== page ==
I don’t know what to make of the strange, bitter argument going on between U.S. Representative Joe Crowley of New York and his Democratic-primary vanquisher, Alexandria Ocasio-Cortez. He says he’s endorsed her; she says he’s sneakily running against her on the minor-party Working Families Party ballot line (he won its primary the same day he lost the Democratic primary to Ocasio-Cortez). He blames her campaign for logistical screwups that have prevented a formal concession conference call, while she blames his. A lot of this is probably just the collateral emotion surrounding the Democratic Socialist Ocasio-Cortez’s shocking upset defeat of the fourth-ranking House Democrat, a man many had expected to become Speaker in a future Democratic House. But there’s also a factual dispute concerning Crowley’s options; he claims New York’s convoluted election laws prevent him from getting off the general-election ballot, which the WFP has asked him to do.
But whether Crowley is doing what he can to get out of Ocasio-Cortez’s way or is quietly working toward a November upset as big as hers last month, this is a development I am sure he does not welcome:
Former Sen. Joe Lieberman (I-Conn.) is urging voters in the general election to vote for Rep. Joseph Crowley (D-N.Y.) instead of Democratic nominee Alexandria Ocasio-Cortez, who upset him in the party primary.
“Alexandria Ocasio-Cortez’s surprise primary victory over Rep. Joe Crowley seems likely to hurt Congress, America and the Democratic Party. It doesn’t have to,” Lieberman wrote in an op-ed published Tuesday in The Wall Street Journal.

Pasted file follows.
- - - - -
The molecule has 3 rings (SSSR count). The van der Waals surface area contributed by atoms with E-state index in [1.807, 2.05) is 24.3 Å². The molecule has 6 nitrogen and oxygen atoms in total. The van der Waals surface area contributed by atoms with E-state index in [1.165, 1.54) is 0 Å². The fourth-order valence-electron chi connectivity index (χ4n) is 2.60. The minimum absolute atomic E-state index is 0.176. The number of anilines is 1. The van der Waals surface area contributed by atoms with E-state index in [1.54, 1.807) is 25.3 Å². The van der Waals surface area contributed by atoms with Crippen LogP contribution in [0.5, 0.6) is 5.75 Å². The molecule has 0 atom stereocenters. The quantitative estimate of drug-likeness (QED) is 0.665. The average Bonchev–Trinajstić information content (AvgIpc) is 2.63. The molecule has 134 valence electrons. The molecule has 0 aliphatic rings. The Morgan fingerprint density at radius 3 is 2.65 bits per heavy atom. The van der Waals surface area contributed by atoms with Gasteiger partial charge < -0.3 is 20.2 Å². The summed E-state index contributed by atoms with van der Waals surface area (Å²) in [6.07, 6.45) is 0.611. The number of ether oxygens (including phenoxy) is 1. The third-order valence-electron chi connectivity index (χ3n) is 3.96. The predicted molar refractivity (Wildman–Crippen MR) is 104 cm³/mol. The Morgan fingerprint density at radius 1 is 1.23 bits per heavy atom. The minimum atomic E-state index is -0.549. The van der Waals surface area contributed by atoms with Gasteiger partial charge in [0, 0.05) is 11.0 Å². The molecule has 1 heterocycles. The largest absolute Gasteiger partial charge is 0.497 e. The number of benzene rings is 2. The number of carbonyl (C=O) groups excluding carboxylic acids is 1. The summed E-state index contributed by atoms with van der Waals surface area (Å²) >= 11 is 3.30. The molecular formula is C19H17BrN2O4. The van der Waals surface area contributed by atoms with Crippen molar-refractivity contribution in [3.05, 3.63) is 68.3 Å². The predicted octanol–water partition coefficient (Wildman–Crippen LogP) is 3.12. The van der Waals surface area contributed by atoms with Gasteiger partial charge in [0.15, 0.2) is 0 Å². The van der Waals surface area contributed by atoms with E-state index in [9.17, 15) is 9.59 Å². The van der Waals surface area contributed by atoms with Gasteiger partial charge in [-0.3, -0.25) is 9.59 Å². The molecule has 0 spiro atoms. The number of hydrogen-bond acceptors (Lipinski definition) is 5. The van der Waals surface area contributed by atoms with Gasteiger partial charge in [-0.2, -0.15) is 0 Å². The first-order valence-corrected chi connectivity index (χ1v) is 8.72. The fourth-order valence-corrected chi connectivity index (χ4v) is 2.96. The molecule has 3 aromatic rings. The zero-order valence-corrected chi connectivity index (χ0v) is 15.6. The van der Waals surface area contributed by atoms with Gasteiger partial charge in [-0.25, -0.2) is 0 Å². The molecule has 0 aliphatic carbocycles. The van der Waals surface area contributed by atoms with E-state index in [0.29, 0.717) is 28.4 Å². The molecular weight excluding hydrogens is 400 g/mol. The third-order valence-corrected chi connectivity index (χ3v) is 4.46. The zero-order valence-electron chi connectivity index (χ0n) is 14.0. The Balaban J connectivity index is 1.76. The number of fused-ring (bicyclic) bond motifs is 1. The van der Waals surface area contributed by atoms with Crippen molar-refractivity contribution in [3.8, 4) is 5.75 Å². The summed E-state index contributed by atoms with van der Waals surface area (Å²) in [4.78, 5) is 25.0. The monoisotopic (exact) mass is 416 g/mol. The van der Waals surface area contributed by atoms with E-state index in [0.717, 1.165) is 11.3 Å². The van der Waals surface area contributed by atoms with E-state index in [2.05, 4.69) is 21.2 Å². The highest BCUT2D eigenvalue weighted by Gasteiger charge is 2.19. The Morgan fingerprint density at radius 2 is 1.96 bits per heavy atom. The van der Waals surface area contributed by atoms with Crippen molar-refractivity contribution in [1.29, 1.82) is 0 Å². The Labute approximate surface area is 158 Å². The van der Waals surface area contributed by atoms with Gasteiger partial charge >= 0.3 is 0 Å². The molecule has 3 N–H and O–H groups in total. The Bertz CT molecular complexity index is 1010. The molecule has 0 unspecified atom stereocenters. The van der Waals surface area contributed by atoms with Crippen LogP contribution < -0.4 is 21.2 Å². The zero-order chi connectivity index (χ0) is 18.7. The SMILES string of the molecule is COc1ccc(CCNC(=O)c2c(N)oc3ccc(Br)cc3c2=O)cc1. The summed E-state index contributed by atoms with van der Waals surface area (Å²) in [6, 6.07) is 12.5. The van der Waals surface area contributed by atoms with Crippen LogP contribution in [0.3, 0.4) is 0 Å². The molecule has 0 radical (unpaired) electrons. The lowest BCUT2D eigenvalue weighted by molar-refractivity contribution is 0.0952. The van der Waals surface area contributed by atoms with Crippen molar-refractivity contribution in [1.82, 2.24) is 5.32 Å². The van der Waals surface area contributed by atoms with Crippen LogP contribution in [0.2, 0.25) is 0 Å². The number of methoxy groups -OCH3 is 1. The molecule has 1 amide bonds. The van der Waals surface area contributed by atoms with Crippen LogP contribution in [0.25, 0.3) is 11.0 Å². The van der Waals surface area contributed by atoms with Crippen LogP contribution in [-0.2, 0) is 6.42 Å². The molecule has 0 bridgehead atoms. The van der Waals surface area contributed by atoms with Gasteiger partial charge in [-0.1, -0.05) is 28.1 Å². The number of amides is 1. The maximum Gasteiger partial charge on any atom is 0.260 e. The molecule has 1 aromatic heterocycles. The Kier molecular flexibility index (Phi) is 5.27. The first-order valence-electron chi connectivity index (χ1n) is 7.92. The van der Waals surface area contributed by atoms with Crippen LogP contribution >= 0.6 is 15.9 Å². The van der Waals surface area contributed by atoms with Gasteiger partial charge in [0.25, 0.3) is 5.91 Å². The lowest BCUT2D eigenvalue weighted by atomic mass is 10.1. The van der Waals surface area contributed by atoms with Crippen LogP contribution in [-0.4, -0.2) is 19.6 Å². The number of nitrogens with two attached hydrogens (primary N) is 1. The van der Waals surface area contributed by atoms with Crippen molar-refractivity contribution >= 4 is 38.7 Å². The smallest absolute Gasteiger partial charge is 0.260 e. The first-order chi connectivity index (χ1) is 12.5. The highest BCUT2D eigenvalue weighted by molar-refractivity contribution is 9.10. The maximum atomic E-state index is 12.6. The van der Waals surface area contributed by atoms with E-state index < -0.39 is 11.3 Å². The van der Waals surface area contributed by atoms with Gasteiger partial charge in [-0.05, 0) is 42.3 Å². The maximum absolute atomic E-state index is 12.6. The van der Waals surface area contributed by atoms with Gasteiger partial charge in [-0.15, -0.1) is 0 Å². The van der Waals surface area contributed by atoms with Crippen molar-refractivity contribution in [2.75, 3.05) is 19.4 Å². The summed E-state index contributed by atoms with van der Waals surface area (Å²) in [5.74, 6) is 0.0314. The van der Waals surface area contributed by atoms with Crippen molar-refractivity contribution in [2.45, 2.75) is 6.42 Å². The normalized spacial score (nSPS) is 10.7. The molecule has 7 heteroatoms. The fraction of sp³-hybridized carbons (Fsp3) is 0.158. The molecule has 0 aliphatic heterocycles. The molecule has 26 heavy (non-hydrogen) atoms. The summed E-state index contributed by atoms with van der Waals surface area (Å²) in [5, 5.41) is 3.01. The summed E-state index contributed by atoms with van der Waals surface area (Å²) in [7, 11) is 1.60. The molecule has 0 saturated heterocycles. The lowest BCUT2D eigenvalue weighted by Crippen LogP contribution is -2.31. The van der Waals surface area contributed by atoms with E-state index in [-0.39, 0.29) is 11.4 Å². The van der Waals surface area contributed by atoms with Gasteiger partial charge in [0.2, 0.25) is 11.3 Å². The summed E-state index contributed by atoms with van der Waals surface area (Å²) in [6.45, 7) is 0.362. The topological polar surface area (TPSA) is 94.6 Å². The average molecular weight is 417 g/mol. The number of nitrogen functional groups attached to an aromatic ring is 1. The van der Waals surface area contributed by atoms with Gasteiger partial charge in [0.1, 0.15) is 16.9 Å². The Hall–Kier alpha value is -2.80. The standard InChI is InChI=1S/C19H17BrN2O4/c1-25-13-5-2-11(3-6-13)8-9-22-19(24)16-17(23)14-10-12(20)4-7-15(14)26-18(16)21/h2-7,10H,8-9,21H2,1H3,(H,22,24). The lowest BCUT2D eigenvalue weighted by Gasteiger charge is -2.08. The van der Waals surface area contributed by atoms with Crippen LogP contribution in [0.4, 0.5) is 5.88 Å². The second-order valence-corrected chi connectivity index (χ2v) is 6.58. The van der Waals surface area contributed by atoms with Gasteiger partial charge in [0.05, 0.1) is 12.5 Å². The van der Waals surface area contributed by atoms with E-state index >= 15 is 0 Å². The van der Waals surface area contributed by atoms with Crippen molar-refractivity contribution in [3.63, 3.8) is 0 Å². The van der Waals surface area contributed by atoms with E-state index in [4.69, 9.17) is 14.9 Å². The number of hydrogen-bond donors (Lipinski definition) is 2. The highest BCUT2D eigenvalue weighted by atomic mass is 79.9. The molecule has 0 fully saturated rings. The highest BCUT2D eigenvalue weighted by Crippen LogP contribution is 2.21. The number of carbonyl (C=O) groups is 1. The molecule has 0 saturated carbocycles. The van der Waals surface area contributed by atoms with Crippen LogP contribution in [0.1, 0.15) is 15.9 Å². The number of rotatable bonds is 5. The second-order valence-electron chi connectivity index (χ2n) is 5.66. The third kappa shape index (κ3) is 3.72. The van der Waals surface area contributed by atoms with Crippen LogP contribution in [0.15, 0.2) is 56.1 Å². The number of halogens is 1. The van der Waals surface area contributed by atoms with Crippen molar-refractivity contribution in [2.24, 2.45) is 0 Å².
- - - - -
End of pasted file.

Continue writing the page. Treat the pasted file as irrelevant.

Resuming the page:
That’s right: In The Wall Street Journal, that well-known forum for civil intra-Democratic debate, Lieberman, whose links to the Democratic Party have been attenuated since he was its Democratic nominee in 2000 (he supported McCain over Obama in 2008 and was neutral in 2012), is urging Crowley to leave his party in order to save it. And he cites, of course, his 2006 reelection victory as an independent after he lost the Democratic primary to Ned Lamont.
Now Lieberman’s Connecticut is a little different from the 14th Congressional District of New York, with its 81 percent minority population. The former Democratic veep candidate beat Lamont in no small part by becoming the de facto candidate of the state’s Republican Party. There aren’t a lot of Republicans in Crowley’s district (Clinton beat Trump there by a 77-to-20 margin), and the national Democratic Party is not likely to embrace Crowley as its savior if he were able somehow to defeat the winner of its own primary.
Maybe Lieberman’s very public embrace of a third-party Crowley bid will force the congressman to make some sort of Sherman statement and resolve any doubts about his plans, whether or not his name remains on the ballot. But you have to wonder whose idea it was for Lieberman to make his very strange intervention into New York City politics.